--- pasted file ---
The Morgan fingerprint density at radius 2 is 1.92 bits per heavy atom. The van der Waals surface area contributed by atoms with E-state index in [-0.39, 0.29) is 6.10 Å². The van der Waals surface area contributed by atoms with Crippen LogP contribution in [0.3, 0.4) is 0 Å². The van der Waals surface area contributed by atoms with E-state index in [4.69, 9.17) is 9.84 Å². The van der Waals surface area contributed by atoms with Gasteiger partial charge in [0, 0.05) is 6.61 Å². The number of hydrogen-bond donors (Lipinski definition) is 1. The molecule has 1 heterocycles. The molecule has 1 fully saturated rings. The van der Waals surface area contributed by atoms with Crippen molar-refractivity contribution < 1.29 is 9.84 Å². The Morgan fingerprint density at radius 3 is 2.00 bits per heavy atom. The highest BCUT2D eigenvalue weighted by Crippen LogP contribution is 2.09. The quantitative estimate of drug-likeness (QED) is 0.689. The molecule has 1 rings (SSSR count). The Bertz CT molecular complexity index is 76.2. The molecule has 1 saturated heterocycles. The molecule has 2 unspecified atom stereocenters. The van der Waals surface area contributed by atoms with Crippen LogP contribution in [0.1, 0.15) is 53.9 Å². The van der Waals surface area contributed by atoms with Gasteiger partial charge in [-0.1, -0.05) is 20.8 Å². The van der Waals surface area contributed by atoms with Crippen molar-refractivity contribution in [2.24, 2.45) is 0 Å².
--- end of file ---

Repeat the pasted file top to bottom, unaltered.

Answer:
The Morgan fingerprint density at radius 2 is 1.92 bits per heavy atom. The van der Waals surface area contributed by atoms with E-state index in [-0.39, 0.29) is 6.10 Å². The van der Waals surface area contributed by atoms with Crippen LogP contribution in [0.3, 0.4) is 0 Å². The van der Waals surface area contributed by atoms with E-state index in [4.69, 9.17) is 9.84 Å². The van der Waals surface area contributed by atoms with Gasteiger partial charge in [0, 0.05) is 6.61 Å². The number of hydrogen-bond donors (Lipinski definition) is 1. The molecule has 1 heterocycles. The molecule has 1 fully saturated rings. The van der Waals surface area contributed by atoms with Crippen molar-refractivity contribution < 1.29 is 9.84 Å². The Morgan fingerprint density at radius 3 is 2.00 bits per heavy atom. The highest BCUT2D eigenvalue weighted by Crippen LogP contribution is 2.09. The quantitative estimate of drug-likeness (QED) is 0.689. The molecule has 1 rings (SSSR count). The Bertz CT molecular complexity index is 76.2. The molecule has 1 saturated heterocycles. The molecule has 2 unspecified atom stereocenters. The van der Waals surface area contributed by atoms with Crippen LogP contribution in [0.1, 0.15) is 53.9 Å². The van der Waals surface area contributed by atoms with Gasteiger partial charge in [-0.1, -0.05) is 20.8 Å². The van der Waals surface area contributed by atoms with Crippen molar-refractivity contribution in [2.24, 2.45) is 0 Å².